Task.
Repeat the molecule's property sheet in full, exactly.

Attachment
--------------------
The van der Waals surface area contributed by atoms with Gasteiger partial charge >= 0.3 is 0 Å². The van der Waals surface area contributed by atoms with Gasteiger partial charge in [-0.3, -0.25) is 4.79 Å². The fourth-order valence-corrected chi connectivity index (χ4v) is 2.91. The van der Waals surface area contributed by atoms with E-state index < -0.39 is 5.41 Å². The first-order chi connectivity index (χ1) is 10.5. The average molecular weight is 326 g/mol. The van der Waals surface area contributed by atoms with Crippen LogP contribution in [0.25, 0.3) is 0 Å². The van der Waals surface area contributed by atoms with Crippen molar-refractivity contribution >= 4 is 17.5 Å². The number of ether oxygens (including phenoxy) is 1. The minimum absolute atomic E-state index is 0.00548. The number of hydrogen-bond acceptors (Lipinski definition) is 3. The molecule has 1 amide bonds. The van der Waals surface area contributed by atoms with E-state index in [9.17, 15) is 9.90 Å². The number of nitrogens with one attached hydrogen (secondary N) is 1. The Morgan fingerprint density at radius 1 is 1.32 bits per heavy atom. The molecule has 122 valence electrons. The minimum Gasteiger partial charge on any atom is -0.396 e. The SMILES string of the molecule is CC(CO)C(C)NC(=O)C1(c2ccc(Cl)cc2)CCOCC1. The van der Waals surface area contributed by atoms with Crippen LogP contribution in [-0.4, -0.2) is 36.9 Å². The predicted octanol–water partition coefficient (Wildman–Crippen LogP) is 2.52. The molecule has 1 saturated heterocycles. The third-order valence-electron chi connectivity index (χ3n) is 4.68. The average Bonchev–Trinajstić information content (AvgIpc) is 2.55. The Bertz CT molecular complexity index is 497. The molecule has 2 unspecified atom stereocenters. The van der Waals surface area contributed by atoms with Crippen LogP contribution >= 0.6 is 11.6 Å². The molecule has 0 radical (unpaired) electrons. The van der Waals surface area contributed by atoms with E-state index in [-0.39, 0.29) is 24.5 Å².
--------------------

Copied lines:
The van der Waals surface area contributed by atoms with Gasteiger partial charge >= 0.3 is 0 Å². The van der Waals surface area contributed by atoms with Gasteiger partial charge in [-0.3, -0.25) is 4.79 Å². The fourth-order valence-corrected chi connectivity index (χ4v) is 2.91. The van der Waals surface area contributed by atoms with E-state index < -0.39 is 5.41 Å². The first-order chi connectivity index (χ1) is 10.5. The average molecular weight is 326 g/mol. The van der Waals surface area contributed by atoms with Crippen LogP contribution in [0.25, 0.3) is 0 Å². The van der Waals surface area contributed by atoms with Crippen molar-refractivity contribution >= 4 is 17.5 Å². The number of ether oxygens (including phenoxy) is 1. The minimum absolute atomic E-state index is 0.00548. The number of hydrogen-bond acceptors (Lipinski definition) is 3. The molecule has 1 amide bonds. The van der Waals surface area contributed by atoms with E-state index in [9.17, 15) is 9.90 Å². The number of nitrogens with one attached hydrogen (secondary N) is 1. The Morgan fingerprint density at radius 1 is 1.32 bits per heavy atom. The molecule has 122 valence electrons. The minimum Gasteiger partial charge on any atom is -0.396 e. The SMILES string of the molecule is CC(CO)C(C)NC(=O)C1(c2ccc(Cl)cc2)CCOCC1. The van der Waals surface area contributed by atoms with Crippen LogP contribution in [-0.4, -0.2) is 36.9 Å². The predicted octanol–water partition coefficient (Wildman–Crippen LogP) is 2.52. The molecule has 1 saturated heterocycles. The third-order valence-electron chi connectivity index (χ3n) is 4.68. The average Bonchev–Trinajstić information content (AvgIpc) is 2.55. The Bertz CT molecular complexity index is 497. The molecule has 2 unspecified atom stereocenters. The van der Waals surface area contributed by atoms with Crippen LogP contribution >= 0.6 is 11.6 Å². The molecule has 0 radical (unpaired) electrons. The van der Waals surface area contributed by atoms with E-state index in [-0.39, 0.29) is 24.5 Å².